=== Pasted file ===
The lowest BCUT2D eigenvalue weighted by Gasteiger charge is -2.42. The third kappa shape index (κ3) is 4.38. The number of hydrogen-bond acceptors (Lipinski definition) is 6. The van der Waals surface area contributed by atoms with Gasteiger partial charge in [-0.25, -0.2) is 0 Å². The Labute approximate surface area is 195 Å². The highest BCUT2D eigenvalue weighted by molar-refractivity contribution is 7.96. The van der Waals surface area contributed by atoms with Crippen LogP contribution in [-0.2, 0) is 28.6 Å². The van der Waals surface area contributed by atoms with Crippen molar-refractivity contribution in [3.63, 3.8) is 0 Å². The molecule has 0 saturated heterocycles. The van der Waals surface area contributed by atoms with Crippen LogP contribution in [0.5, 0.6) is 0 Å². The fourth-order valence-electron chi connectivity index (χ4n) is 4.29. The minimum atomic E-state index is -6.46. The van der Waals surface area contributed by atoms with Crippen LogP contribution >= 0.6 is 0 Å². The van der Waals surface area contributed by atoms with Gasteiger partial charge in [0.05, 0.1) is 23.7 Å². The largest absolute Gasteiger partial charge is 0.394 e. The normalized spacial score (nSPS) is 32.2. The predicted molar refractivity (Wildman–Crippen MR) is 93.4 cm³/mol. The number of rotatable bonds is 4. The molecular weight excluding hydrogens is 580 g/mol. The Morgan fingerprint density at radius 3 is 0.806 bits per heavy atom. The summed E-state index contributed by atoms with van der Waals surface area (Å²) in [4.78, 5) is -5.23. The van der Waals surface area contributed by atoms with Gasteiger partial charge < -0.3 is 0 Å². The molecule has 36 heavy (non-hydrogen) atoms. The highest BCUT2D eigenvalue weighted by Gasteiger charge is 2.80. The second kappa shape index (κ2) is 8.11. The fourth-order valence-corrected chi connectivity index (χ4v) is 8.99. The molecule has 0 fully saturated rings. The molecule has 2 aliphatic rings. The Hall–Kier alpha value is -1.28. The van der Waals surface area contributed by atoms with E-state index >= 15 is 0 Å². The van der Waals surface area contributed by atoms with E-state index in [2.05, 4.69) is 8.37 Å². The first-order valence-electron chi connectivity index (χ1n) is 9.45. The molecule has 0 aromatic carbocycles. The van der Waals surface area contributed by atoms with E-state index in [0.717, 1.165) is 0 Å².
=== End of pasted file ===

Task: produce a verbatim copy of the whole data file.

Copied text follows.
The lowest BCUT2D eigenvalue weighted by Gasteiger charge is -2.42. The third kappa shape index (κ3) is 4.38. The number of hydrogen-bond acceptors (Lipinski definition) is 6. The van der Waals surface area contributed by atoms with Gasteiger partial charge in [-0.25, -0.2) is 0 Å². The Labute approximate surface area is 195 Å². The highest BCUT2D eigenvalue weighted by molar-refractivity contribution is 7.96. The van der Waals surface area contributed by atoms with Crippen LogP contribution in [-0.2, 0) is 28.6 Å². The van der Waals surface area contributed by atoms with Crippen molar-refractivity contribution in [3.63, 3.8) is 0 Å². The molecule has 0 saturated heterocycles. The van der Waals surface area contributed by atoms with Crippen LogP contribution in [0.5, 0.6) is 0 Å². The fourth-order valence-electron chi connectivity index (χ4n) is 4.29. The minimum atomic E-state index is -6.46. The van der Waals surface area contributed by atoms with Crippen LogP contribution >= 0.6 is 0 Å². The van der Waals surface area contributed by atoms with Gasteiger partial charge in [0.05, 0.1) is 23.7 Å². The largest absolute Gasteiger partial charge is 0.394 e. The normalized spacial score (nSPS) is 32.2. The predicted molar refractivity (Wildman–Crippen MR) is 93.4 cm³/mol. The number of rotatable bonds is 4. The molecular weight excluding hydrogens is 580 g/mol. The Morgan fingerprint density at radius 3 is 0.806 bits per heavy atom. The summed E-state index contributed by atoms with van der Waals surface area (Å²) in [4.78, 5) is -5.23. The van der Waals surface area contributed by atoms with Gasteiger partial charge < -0.3 is 0 Å². The molecule has 36 heavy (non-hydrogen) atoms. The highest BCUT2D eigenvalue weighted by Gasteiger charge is 2.80. The second kappa shape index (κ2) is 8.11. The fourth-order valence-corrected chi connectivity index (χ4v) is 8.99. The molecule has 0 fully saturated rings. The molecule has 2 aliphatic rings. The Hall–Kier alpha value is -1.28. The van der Waals surface area contributed by atoms with E-state index >= 15 is 0 Å². The van der Waals surface area contributed by atoms with E-state index in [2.05, 4.69) is 8.37 Å². The first-order valence-electron chi connectivity index (χ1n) is 9.45. The molecule has 0 aromatic carbocycles. The van der Waals surface area contributed by atoms with E-state index in [0.717, 1.165) is 0 Å².